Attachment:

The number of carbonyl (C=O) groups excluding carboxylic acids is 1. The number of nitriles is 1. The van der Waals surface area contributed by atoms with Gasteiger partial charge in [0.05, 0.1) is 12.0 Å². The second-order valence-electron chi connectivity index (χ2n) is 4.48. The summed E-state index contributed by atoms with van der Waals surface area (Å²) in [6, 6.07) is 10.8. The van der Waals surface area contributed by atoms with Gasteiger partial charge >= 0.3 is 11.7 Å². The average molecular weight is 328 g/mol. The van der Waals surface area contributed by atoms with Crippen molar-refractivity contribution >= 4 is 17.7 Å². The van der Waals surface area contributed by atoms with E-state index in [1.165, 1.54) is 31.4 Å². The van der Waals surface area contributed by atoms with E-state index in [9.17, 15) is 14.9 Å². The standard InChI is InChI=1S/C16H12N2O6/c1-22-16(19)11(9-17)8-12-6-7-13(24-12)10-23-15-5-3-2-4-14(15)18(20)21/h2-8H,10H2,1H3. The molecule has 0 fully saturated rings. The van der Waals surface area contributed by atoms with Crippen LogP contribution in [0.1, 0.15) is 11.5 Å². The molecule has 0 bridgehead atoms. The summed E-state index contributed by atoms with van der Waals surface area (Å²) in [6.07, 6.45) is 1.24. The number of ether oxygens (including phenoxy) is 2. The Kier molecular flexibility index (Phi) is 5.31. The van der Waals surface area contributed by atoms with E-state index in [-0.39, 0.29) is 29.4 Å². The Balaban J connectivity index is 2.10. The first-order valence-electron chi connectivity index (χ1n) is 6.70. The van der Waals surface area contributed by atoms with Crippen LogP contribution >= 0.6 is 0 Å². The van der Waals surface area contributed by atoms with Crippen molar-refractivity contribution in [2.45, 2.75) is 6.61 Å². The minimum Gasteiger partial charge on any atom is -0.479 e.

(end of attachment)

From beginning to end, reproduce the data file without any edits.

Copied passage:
The number of carbonyl (C=O) groups excluding carboxylic acids is 1. The number of nitriles is 1. The van der Waals surface area contributed by atoms with Gasteiger partial charge in [0.05, 0.1) is 12.0 Å². The second-order valence-electron chi connectivity index (χ2n) is 4.48. The summed E-state index contributed by atoms with van der Waals surface area (Å²) in [6, 6.07) is 10.8. The van der Waals surface area contributed by atoms with Gasteiger partial charge >= 0.3 is 11.7 Å². The average molecular weight is 328 g/mol. The van der Waals surface area contributed by atoms with Crippen molar-refractivity contribution >= 4 is 17.7 Å². The van der Waals surface area contributed by atoms with E-state index in [1.165, 1.54) is 31.4 Å². The van der Waals surface area contributed by atoms with E-state index in [9.17, 15) is 14.9 Å². The standard InChI is InChI=1S/C16H12N2O6/c1-22-16(19)11(9-17)8-12-6-7-13(24-12)10-23-15-5-3-2-4-14(15)18(20)21/h2-8H,10H2,1H3. The molecule has 0 fully saturated rings. The van der Waals surface area contributed by atoms with Crippen LogP contribution in [0.1, 0.15) is 11.5 Å². The molecule has 0 bridgehead atoms. The summed E-state index contributed by atoms with van der Waals surface area (Å²) in [6.07, 6.45) is 1.24. The number of ether oxygens (including phenoxy) is 2. The Kier molecular flexibility index (Phi) is 5.31. The van der Waals surface area contributed by atoms with E-state index in [-0.39, 0.29) is 29.4 Å². The Balaban J connectivity index is 2.10. The first-order valence-electron chi connectivity index (χ1n) is 6.70. The van der Waals surface area contributed by atoms with Crippen LogP contribution >= 0.6 is 0 Å². The van der Waals surface area contributed by atoms with Crippen molar-refractivity contribution in [2.45, 2.75) is 6.61 Å². The minimum Gasteiger partial charge on any atom is -0.479 e.